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Attorney Accuses Council of Slighting Duty

Court motion, backed up by a videotape, says panel paid no attention to a request for action.

September 16, 2003|Jessica Garrison | Times Staff Writer

When attorney Roger Jon Diamond appeared before the City Council earlier this summer to make an impassioned speech on behalf of the Blue Zebra strip club, members appeared to pay him little attention.

They talked among themselves or on their cell phones. They listened to aides whispering in their ears. Others got up from their seats and wandered away, munched on snacks, or traded comments on their Hawaiian shirts. (It was Hawaiian shirt day in City Hall). Then, they unanimously voted against Diamond and his quest to allow the Lincoln Heights club to keep its doors open until 4 a.m.

Diamond said he left the meeting outraged at the rudeness of council members, a complaint voiced by many over the years who have addressed the council.

But instead of just going home and grumbling, Diamond fought back. In a motion that a state court judge will hear today, Diamond is arguing that because council members were acting in a judicial capacity during his June 13 hearing, they were required by law to listen to the arguments made before them.

Because they didn't appear to be attentive (and Diamond made a video of the hearing which he says proves it) he wants the decision overturned.

Legal experts said the courts are unlikely to side with the flamboyant attorney. Nonetheless, council members and some in the community said they are insulted by the lawsuit.

"The strip club attorney criticizing the council for not being mesmerized by their every word is like the Detroit Tigers criticizing their fans for not attending every game," said Councilman Jack Weiss, who appears in Diamond's video engaged in an extended and apparently engrossing cell phone conversation as the public hearing goes on around him. "When you ... try to destroy the quality of life in a neighborhood, what do you expect? Our decision to deny the strip club was solidly in the public interest."

But others, even those who hope Diamond never wins another adult business case again, say they think that on this issue he might have a point.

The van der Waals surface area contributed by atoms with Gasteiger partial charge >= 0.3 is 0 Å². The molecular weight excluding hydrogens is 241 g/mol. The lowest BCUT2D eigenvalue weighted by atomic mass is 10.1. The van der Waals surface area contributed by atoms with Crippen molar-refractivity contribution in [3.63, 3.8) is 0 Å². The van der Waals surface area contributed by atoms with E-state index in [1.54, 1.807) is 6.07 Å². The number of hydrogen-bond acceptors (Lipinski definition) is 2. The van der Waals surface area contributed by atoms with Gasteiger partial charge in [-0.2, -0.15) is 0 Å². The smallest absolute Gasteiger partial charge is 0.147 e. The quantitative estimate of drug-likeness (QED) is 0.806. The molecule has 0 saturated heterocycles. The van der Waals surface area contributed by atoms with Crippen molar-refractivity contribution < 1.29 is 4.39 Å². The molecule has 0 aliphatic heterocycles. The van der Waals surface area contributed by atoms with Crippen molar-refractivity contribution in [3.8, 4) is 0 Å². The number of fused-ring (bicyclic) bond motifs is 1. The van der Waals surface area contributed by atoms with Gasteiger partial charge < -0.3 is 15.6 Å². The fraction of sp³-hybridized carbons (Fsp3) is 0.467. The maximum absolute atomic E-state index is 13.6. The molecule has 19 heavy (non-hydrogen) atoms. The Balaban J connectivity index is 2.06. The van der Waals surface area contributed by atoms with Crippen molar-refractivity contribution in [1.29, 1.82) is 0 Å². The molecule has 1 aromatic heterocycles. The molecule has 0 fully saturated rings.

"The City Council has a history of just barely tolerating public comment on any issue," said Don Schultz, president of the Van Nuys Homeowners Assn., who says he has never found himself in agreement with Diamond before.

Until two years ago, council members sat with their backs to the public. Even now that their comfy leather chairs face the hard wooden benches set out for the audience, most elected officials make no secret of the fact that they use some of the time during their thrice weekly meetings to read their mail, catch up with each other or, in the case of recently retired Councilwoman Ruth Galanter, pen a few lines of poetry.

"They don't pay attention to anybody .... These people have become so arrogant," Diamond said. "They just don't care. It's the culture there."

Arrogance has nothing to do with it, say legislators and some community members who defend them. The job of being a council member requires attention to dozens if not hundreds, of issues every day.

To do the job well, "you have to be multitask oriented," said Councilman Ed Reyes, whose district includes the Blue Zebra and who was one of the few members who appeared to be listening at some points on Diamond's tape.

"In defense of my colleagues," Reyes added, "it is possible to do two or three things at one time."

Reyes said the real villains when it comes to not paying attention are Diamond and the adult business owners he represents, who do not heed community members' complaints about their clubs. "I wish I had a legal mechanism to go after Diamond for not listening to us," Reyes said.

Some foes of adult businesses agree.

"They listen to both sides," said Cristi Walden, who said she believes Diamond may be trying to intimidate the City Council, which is scheduled to vote today on stricter regulations for strip clubs across the city.

Other community members who have addressed the council said it is only natural that the lawmakers' attention occasionally drifts.

As long as council members have done their homework, read their reports and thought about the issues, it may not be crucial for them to listen intently to every word spoken to them from the lectern set up for the public, said Polly Ward, who sits on the Studio City Neighborhood Council and comes to City Hall about six times a year.

Although that may be a fine practice when council members are debating laws, Diamond believes that in his case, when the council was hearing an appeal of a decision by a zoning administrator, they were required to listen.

"The City Council ... did not consider any evidence and deprived Petitioner of a fair hearing by paying no attention to either side and by essentially conducting no hearing, contrary to the requirements of Due Process and the Los Angeles Municipal Code," Diamond wrote to the court, submitting his videotape as evidence.

If it sounds like a longshot, Diamond says that he has made a career of championing lost causes -- sometimes changing the law in the process.

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